NJ sees population surpass 9 million and will keep all its seats in Congress

The Republican campaign talking point that New Jersey is losing residents in droves can be officially put to rest with the results of the 2020 Census. Under the strong leadership of Governor Phil Murphy we continue to grow and are #JerseyStrong!

New Jersey will keep its 12 congressional seats after adding nearly half a million residents in the past decade, according to figures released Monday by the U.S. Census Bureau. 

The population growth, amid a national slowdown, seems to puncture the narrative that New Jersey's taxes and high cost of living are driving residents out in droves to states such as Florida and Pennsylvania. 

New Jersey's population grew from 8,791,894 in 2010 to 9,288,994 in 2020, according to the Census Bureau, an increase of 5.7%.

“The Census results we received today are a testament to what we’ve known all along: that New Jersey is the best state in the nation to live, work, and raise a family," Gov. Phil Murphy said in a statement Monday night. 

"Not only did we gain nearly half a million residents, but we also ensured that our representation in Washington would be unchanged."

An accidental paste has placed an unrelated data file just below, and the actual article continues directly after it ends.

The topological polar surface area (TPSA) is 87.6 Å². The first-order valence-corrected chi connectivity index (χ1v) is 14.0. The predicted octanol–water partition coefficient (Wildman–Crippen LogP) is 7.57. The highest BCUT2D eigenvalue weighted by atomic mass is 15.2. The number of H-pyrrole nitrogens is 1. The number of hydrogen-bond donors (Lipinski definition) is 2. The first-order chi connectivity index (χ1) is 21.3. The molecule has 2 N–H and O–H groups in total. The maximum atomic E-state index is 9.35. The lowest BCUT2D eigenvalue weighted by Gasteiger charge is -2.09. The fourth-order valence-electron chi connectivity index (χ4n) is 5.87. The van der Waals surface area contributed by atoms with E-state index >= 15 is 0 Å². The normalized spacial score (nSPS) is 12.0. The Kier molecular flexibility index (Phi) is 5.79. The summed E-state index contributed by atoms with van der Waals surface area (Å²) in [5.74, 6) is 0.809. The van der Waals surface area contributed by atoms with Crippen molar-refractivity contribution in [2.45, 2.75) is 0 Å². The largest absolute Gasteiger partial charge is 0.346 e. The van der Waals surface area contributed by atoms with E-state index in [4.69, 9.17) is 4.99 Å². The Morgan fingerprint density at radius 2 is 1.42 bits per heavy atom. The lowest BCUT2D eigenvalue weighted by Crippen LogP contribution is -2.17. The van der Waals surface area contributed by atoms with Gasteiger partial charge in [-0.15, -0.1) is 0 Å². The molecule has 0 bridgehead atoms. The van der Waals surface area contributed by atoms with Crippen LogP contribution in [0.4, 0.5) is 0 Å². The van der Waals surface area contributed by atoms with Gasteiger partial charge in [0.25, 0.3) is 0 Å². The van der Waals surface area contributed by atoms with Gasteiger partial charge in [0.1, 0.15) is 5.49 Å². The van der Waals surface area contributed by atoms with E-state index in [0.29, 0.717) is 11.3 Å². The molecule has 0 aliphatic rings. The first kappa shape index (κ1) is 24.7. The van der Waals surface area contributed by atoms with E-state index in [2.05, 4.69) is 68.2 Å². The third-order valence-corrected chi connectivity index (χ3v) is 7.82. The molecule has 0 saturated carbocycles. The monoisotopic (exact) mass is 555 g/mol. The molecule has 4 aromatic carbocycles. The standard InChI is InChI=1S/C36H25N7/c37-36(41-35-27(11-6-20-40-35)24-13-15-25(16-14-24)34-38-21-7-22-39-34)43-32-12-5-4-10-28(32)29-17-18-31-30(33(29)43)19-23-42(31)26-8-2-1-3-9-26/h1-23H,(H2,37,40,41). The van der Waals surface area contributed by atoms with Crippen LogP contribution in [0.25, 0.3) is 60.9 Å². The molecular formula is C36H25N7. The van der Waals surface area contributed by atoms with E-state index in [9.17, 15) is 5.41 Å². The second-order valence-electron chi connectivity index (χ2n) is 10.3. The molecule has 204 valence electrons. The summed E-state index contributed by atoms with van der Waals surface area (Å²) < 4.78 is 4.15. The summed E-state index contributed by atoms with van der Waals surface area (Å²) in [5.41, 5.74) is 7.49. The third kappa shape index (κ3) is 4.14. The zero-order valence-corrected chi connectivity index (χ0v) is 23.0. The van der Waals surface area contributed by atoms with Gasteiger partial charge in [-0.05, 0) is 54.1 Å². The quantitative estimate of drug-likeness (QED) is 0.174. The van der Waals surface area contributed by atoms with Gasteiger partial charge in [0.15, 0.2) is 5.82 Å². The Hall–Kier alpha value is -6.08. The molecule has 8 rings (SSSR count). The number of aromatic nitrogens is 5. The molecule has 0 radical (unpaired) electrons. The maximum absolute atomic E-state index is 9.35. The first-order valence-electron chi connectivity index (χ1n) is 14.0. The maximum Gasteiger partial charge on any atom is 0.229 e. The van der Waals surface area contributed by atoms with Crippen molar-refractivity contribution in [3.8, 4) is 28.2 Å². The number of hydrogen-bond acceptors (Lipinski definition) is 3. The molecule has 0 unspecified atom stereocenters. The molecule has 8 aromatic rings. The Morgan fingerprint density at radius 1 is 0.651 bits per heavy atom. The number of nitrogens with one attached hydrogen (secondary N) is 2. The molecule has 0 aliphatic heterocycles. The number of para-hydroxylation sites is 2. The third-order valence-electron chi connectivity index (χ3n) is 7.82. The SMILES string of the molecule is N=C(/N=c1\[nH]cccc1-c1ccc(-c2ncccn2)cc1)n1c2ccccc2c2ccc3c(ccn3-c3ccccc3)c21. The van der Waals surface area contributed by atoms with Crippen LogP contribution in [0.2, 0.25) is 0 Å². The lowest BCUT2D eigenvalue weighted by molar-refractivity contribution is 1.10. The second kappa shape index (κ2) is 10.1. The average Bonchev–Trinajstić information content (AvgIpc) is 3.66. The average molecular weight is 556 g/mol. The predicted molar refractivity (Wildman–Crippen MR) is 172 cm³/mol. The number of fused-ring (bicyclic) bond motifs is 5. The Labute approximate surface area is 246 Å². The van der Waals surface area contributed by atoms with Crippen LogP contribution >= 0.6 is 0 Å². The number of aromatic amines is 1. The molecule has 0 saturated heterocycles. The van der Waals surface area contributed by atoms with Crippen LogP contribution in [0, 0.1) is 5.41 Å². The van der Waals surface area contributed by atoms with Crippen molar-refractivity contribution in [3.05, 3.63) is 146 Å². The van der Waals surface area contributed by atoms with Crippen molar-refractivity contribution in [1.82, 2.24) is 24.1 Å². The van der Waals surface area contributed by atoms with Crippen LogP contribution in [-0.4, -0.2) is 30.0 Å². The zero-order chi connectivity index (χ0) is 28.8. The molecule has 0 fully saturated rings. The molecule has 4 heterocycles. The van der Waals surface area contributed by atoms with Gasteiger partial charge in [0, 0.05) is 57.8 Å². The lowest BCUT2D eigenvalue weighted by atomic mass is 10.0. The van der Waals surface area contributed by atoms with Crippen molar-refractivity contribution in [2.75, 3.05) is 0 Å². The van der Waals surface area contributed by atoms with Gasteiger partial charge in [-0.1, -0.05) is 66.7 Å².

Taken every 10 years, the census is used to determine how many of the 435 congressional seats each of the 50 states will receive.  

New Jersey's growth means federal lawmakers will avoid the potentially awkward prospect of competing against one another for territory, which happened in the last census. 

At that time, New Jersey had 13 congressional districts and lost one. The redrawing of the 9th District, represented then by Steve Rothman of Bergen County, led to a primary contest in 2012 between Rothman and Bill Pascrell Jr., formerly of the 8th District. 

Rothman lost, and Pascrell, of Paterson, has represented the 9th District since. 

The bordering states of New York and Pennsylvania were among seven states to lose a congressional seat this time.  

The nearly 6% growth in New Jersey was lower than the national average of 7.4% from 2010, which is the slowest rate since the 1930s, the Census Bureau said. The total U.S. population in 2020 was 331,449,281, according to the bureau. 

The largest growth was in the South, followed by the West, bureau officials said at a news conference. The Northeast's growth was 4.1%, they said. 

The census count means lawmakers can redraw New Jersey's 40 legislative districts to reflect the population change. But more detailed data is not expected until later this year.


Source: NJ sees population surpass 9 million and will keep congressional seats (njherald.com)